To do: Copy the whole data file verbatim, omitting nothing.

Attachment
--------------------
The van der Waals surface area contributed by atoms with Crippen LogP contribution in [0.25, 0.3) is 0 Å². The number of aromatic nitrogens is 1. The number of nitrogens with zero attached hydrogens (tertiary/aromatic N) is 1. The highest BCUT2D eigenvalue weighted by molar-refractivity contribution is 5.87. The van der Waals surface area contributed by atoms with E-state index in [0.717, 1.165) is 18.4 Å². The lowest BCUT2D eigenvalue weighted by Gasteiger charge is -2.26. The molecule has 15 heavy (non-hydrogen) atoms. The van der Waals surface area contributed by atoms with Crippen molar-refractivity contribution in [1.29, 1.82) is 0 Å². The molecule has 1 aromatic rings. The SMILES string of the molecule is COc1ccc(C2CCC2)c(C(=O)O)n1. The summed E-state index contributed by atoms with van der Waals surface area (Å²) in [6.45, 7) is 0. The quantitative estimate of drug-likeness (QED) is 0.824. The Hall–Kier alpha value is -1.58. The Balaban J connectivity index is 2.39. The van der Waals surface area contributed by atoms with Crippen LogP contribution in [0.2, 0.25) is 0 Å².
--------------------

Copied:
The van der Waals surface area contributed by atoms with Crippen LogP contribution in [0.25, 0.3) is 0 Å². The number of aromatic nitrogens is 1. The number of nitrogens with zero attached hydrogens (tertiary/aromatic N) is 1. The highest BCUT2D eigenvalue weighted by molar-refractivity contribution is 5.87. The van der Waals surface area contributed by atoms with E-state index in [0.717, 1.165) is 18.4 Å². The lowest BCUT2D eigenvalue weighted by Gasteiger charge is -2.26. The molecule has 15 heavy (non-hydrogen) atoms. The van der Waals surface area contributed by atoms with Crippen molar-refractivity contribution in [1.29, 1.82) is 0 Å². The molecule has 1 aromatic rings. The SMILES string of the molecule is COc1ccc(C2CCC2)c(C(=O)O)n1. The summed E-state index contributed by atoms with van der Waals surface area (Å²) in [6.45, 7) is 0. The quantitative estimate of drug-likeness (QED) is 0.824. The Hall–Kier alpha value is -1.58. The Balaban J connectivity index is 2.39. The van der Waals surface area contributed by atoms with Crippen LogP contribution in [0.2, 0.25) is 0 Å².